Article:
Reprinted with permission from the Nov. 2004 issue of Public CIO
Debt consolidation is stuff of late-night advertising -- offering hope to those with upside down finances. The danger is consolidation often treats symptoms of bad habits without making changes to avoid getting back to the same mess, or worse.
Consolidation in public-sector IT offers the same promise and pitfalls, and is often pursued in the name of cost savings. As a practical matter, it has at least proved useful in getting one's arms around the annual IT spend.
In California, annual technology investments could be anywhere between $2 billion and $4.5 billion, depending on the estimate. In August, Gov. Arnold Schwarzenegger issued an executive order for a comprehensive data center consolidation to help narrow that range.
Delaware, Florida, New York, North Carolina and Oregon also embarked on consolidation efforts, and Michigan reports being on track to realize $50 million to $70 million annually through consolidation. Virginia hopes to save $100 million through massive IT restructuring.
Like spring-cleaning, there is something iterative and cyclical about consolidation, talk of which scares people because it changes who controls how much -- classic bureaucratic indulgences over turf and control the public treasury can no longer afford. In September, Connecticut Gov. Jodi Rell suspended state IT consolidation less than a month before the change. Connecticut also reversed its late-1990s outsourced consolidation plan in the 11th hour. Rell says consolidation can wait until Rock Regan's successor is found -- perhaps the final indignity in the most painful CIO departure in recent memory.
Consolidation often is used as a synonym for centralization. It is not. Nor is it a new idea. Many in public-sector IT have scars to show from the last time they took up such efforts, having witnessed the pendulum swings of IT organization. At one extreme, centralization gains traction as a reaction to profligate spending and unnecessary duplication among independent agencies. At the other extreme, decentralization is often a reaction to poor service, inadequate capacity and lack of trust in a central provider.
While all centralization requires consolidation, not all consolidation requires centralization. Shared services organizations provide a middle ground for redeeming consolidation by blending the best attributes of the poles while mitigating their downsides.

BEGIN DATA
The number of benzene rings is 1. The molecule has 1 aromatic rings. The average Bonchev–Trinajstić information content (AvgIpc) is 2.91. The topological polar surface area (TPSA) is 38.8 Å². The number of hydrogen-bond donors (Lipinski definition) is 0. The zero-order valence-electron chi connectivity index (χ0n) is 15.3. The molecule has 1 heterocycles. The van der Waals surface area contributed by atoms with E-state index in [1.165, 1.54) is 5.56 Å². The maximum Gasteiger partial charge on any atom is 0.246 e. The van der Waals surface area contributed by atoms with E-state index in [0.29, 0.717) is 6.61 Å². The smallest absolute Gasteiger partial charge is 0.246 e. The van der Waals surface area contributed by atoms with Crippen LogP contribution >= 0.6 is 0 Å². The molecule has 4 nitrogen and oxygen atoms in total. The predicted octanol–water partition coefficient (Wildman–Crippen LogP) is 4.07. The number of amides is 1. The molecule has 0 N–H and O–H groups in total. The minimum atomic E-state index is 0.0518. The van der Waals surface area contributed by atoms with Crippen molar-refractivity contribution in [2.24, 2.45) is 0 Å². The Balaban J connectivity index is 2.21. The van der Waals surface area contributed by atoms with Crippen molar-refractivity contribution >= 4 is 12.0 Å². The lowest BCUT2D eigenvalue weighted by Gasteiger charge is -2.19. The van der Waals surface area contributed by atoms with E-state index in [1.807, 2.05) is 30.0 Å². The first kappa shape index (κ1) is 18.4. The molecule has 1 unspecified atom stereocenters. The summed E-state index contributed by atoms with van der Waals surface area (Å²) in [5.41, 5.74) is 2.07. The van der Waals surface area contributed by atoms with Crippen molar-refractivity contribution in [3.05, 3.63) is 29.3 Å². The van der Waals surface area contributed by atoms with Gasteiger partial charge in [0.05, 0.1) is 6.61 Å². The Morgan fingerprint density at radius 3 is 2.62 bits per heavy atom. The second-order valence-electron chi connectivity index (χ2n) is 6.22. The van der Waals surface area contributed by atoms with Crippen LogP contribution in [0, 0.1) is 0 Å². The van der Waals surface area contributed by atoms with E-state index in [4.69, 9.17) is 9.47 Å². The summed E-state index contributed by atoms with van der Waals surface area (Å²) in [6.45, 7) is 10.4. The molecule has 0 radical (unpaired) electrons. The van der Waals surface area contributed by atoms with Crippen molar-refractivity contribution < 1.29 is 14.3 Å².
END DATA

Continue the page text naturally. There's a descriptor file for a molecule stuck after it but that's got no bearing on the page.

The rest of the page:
In a shared services environment, governments retain internal control of core functions while maximizing cost efficiencies, bringing together frequently duplicated functions from various organizations and offering those services more efficiently at lower cost. Despite their commonsense appeal, shared services are hard to execute well because they embrace contradictions:
- balancing needs of the larger enterprise with those of agencies to act autonomously;
- competing to be the cost-recoverable provider of choice with a customer base characterized by mandates and reliance on appropriations;
- reconciling the political expectations of public officials with service-level expectations of agencies;
- and supporting enabling technologies while embracing disruptive technologies.
That said, disrupting old, tired processes and old-line organizations through IT consolidation and shared services is only prologue. The important story comes next -- public institutions that are structurally broke and operationally broken. In The Price of Government, David Osborne and Peter Hutchinson make a compelling argument for the need to consolidate government functions around a few key priorities. Public entities must resist the temptation to make across-the-board cuts and focus investments on a prioritized list of outcomes citizens expect.
Delivering against those consolidated outcomes is the sweet spot in public-sector IT during the opening decades of this century. To that end, let's disavow the language of minimal expectations and failure. We will not get there by "doing more with less," but only by doing things differently.